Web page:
It was reported that as many as 21 percent of 8,098 patients worldwide confirmed to have probable severe acute respiratory syndrome from November 2002 to July 2003 were health care workers. The nosocomial spread of the virus in large hospitals was the major epidemic feature of early severe acute respiratory syndrome (SARS) outbreaks, causing high morbidity and mortality among health care workers. The transmission route for this emerging disease is yet undetermined, but it is believed that the illness is primarily transmitted by close contact with contaminated droplets. The authors conducted a prospective observational study to report the efficacy and findings of a large-scale preventive screening program for SARS-associated coronavirus (SARS-CoV) using amplification of the virus from nasopharyngeal swabs. The swabs were obtained from 230 health care workers at a medical center in Taiwan during an outbreak of SARS. SARS-CoV was examined by two nested reverse transcriptase-polymerase chain reactions (RT-PCR) and one quantitative RT-PCR. Serum-specific antibodies were assessed by enzyme immunoassay and indirect immunofluorescence. The study monitored 217 first-line health care workers and 13 non-first-line workers. Negative results in both nested RT-PCR assays were found for 190 first-line health care workers and 13 non-first-line workers. Two first-line health care workers who were positive on both nested RT-PCR assays had SARS. They had 16,900±7,920 copies (mean±standard deviation) of RNA per milliliter in the nasopharyngeal swab and detectable anti-SARS antibodies. The remaining 25 first-line health care workers were negative for the first nested RT-PCR but positive for the second. Their corresponding titers were 338±227 copies of RNA per milliliter; antibodies did not develop in any of these 25 health care workers. The expression and function of angiotensin-converting enzyme-2 did not differ among these health care workers. This study showed that colonization of SARS-CoV occurred in 25 of 217 well-protected first-line health care workers on a SARS-associated service but that the workers remained seronegative. With the second RT-PCR assay being more sensitive than the first, the authors were able to show that approximately 11.5 percent of well-protected health care workers exposed to SARS patients or specimens may have colonization without seroconversion. Only those with significant clinical symptoms or disease would have active immunity. The authors concluded that regular nasopharyngeal swab screening for nested RT-PCR assays in conjunction with a daily recording of body temperature in all first-line health care workers may provide an effective method of early detection.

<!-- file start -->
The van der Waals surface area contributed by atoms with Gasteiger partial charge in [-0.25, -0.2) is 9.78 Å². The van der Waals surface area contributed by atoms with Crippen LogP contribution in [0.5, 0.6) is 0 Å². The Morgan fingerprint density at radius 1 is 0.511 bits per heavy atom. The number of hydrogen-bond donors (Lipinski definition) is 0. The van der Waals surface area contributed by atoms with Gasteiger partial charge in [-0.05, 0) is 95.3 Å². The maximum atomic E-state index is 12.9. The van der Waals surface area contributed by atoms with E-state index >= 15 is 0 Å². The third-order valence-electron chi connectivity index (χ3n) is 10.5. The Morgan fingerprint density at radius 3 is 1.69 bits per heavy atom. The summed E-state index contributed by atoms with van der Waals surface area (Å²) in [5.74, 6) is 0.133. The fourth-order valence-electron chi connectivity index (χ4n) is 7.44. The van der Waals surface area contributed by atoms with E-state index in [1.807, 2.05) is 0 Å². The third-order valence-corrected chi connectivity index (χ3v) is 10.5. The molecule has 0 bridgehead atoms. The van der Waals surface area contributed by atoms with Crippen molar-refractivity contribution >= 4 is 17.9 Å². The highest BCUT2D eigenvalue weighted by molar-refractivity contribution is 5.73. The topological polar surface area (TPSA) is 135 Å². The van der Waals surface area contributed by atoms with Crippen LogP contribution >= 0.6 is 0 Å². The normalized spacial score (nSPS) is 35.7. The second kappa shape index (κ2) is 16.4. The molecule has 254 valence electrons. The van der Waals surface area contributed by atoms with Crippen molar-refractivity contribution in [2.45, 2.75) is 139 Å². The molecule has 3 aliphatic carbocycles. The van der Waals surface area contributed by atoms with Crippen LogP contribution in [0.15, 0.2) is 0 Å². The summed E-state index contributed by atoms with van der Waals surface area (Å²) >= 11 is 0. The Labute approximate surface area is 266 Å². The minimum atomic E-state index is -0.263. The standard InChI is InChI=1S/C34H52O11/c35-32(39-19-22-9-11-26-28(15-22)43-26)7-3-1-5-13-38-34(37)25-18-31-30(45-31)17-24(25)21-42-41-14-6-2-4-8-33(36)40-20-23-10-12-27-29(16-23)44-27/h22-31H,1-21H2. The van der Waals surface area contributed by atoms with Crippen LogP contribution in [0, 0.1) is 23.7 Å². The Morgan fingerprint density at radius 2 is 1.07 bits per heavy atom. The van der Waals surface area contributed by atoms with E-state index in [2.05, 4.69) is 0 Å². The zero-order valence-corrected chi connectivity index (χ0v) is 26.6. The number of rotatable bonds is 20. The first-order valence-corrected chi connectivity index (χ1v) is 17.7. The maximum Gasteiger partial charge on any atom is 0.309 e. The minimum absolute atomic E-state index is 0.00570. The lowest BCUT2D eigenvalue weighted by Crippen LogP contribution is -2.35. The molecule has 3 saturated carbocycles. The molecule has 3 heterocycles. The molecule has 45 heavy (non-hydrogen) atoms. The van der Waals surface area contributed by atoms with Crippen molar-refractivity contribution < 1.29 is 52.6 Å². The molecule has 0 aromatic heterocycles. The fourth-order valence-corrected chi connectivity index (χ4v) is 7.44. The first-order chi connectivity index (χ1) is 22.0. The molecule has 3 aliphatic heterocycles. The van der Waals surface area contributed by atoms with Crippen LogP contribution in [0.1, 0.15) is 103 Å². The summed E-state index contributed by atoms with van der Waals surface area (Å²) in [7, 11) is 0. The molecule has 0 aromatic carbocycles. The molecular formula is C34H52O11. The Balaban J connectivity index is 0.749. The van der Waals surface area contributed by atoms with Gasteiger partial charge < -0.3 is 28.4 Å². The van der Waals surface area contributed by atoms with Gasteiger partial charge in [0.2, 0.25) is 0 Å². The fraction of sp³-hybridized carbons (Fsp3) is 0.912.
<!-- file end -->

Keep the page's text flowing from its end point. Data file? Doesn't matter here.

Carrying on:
Ho H-T, Chang M-S, Wei T-Y, et al. Colonization of severe acute respiratory syndrome-associated coronavirus among health-care workers screened by nasopharyngeal swab. Chest. 2006;129:95–101.